The aircraft was due to enter service in December 2010. However, in December 2009, the Department decided to delay the project as one of a range of measures aimed at reprioritising Defence expenditure to focus on current operations. Consequently, the In-Service Date will now be achieved some 22 months later than planned, in October 2012.
The decision to delay the project was a pragmatic one taken by the Department in difficult circumstances and was made following an analysis of the options. The decision freed up £110 million to be used for other, higher priority tasks and equipment projects, but it was not without risk to maintaining the integrity of the United Kingdom through detection of hostile surface and sub-surface vessels. Although the Department re-tasked other fixed and rotary-wing aircraft to cover some of the Nimrod’s missions this has resulted in an overall reduction in anti-submarine and long range search-and-rescue capabilities.
The Nimrod MRA4 program was cancelled in October 2010. The government stated that the decision had been taken to save money. Despite appeals from many people, the government ordered the immediate destruction of the aircraft. The Government had no plans to lease or purchase P-3 Orion, Airbus A319 MPA or P-8 Poseidon aircraft. However, following the decision not to bring the Nimrod MRA4 into service the Government was keeping our future requirement for maritime patrol aircraft under review.
Royal United Services Institute analysis report by Lee Willett, January 2011 said about the loss of the MRA4 ASW capability: "The submarine threat is a significant national security issue, not just a Cold Warrior's hangover. ... Despite MoD statements that Nimrod's roles will be covered by other assets, no other assets deliver its specific capabilities. The UK's ASW web hence has a particular, and significant, hole in it. In Nimrod, the refined sensor capabilities - both actual in the MR2 and planned in the MRA4 - together with the aircraft's range, speed and endurance, gave the UK an asset which could operate from strategic to tactical levels. Operating in all three environments - air, surface and sub-surface - it could reach targets, even distant ones, quickly and could maintain pressure on the target while vectoring in other assets.... The Type 23/Merlin package does not match Nimrod's capability."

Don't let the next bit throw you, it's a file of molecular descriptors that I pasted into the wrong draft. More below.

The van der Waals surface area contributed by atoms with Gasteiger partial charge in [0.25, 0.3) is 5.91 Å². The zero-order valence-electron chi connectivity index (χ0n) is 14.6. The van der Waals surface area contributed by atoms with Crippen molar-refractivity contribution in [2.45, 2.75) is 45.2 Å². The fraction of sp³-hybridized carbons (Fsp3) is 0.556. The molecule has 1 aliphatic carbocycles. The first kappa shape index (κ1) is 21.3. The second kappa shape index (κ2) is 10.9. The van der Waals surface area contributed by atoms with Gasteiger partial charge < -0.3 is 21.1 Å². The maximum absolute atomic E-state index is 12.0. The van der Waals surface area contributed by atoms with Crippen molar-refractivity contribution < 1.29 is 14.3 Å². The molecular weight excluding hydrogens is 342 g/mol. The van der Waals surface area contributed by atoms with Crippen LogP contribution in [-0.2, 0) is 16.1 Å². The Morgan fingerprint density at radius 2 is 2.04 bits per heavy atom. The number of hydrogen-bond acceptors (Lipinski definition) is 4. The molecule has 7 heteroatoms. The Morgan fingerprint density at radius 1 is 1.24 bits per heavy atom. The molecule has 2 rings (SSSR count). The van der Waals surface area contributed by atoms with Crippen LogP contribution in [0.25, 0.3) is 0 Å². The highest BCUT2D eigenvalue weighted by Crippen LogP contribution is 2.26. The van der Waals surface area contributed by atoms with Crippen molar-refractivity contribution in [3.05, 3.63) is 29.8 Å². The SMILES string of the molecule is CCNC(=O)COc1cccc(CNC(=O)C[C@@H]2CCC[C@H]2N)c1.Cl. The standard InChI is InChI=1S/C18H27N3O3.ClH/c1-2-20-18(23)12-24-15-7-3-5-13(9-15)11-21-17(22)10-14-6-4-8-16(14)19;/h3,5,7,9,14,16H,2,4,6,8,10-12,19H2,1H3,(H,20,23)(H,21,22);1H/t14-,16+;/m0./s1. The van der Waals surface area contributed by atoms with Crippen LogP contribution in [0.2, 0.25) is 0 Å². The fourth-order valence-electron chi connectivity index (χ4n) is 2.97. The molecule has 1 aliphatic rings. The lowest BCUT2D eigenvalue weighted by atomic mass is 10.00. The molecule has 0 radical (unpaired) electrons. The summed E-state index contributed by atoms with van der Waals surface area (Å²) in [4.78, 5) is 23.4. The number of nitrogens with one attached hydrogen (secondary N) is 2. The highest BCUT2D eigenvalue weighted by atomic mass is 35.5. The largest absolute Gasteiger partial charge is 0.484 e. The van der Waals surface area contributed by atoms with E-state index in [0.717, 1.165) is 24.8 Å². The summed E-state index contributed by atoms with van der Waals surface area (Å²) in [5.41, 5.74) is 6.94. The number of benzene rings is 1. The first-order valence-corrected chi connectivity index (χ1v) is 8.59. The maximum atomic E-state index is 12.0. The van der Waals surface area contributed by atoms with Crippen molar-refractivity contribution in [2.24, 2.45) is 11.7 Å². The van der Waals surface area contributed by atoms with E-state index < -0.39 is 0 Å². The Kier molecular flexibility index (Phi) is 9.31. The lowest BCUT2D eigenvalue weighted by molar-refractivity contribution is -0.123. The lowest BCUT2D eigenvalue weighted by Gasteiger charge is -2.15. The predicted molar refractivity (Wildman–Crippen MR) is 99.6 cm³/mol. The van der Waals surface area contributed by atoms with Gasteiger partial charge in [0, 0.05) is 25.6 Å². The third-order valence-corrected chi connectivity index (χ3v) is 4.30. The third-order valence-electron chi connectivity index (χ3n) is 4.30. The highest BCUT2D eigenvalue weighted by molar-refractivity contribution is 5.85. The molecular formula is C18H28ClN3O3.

The Government stated in 2012 that "We regret that we had to cancel the Nimrod MRA4 programme. It was a capability that we would, in an ideal world, have preferred to acquire. ... It is true that there is currently no single asset or collection of assets that fully mitigate the resulting capability gap. This is an unwelcome consequence of the Nation's financial position and the Department's obligations to contribute to deficit reduction, but we continue to maximise the use of other assets such as Type 23 Frigates, Merlin Helicopters, Sentry and C-130 to contribute to Anti-Submarine Warfare, Search and Rescue and Maritime Counter-Terrorism where possible. In the longer term, if the Government were to conclude that it needed to close the gaps completely because future threats were to mature in a way that we can no longer manage this risk in the way we are today, some additional funding or reprioritisation would be required."
The National Audit Office's (NAO) Ministry of Defence Major Projects Report 2011 considered the capability gaps left by the Nimrod MRA4 decision. The NAO Report said that according to the MoD, the Nimrod contributed to eight out of the 15 security priority risks set out in the National Security Strategy. It added that the Nimrod was uniquely able to rapidly search large maritime areas, a capability relevant to long range search and rescue, maritime counter-terrorism, gathering strategic intelligence and protecting the nuclear deterrent. The NAO Report further said that the MoD had carried out studies in the lead up to the SDSR to assess the capability gap from cancelling the Nimrod MRA4 and the MoD "assessed that cancelling Nimrod would have consequences for the military tasks that the aircraft was expected to undertake, some of them severe". The Report also outlined the capability gaps resulting from the cancellation of the Nimrod MRA4 and some possible mitigation strategies for covering these.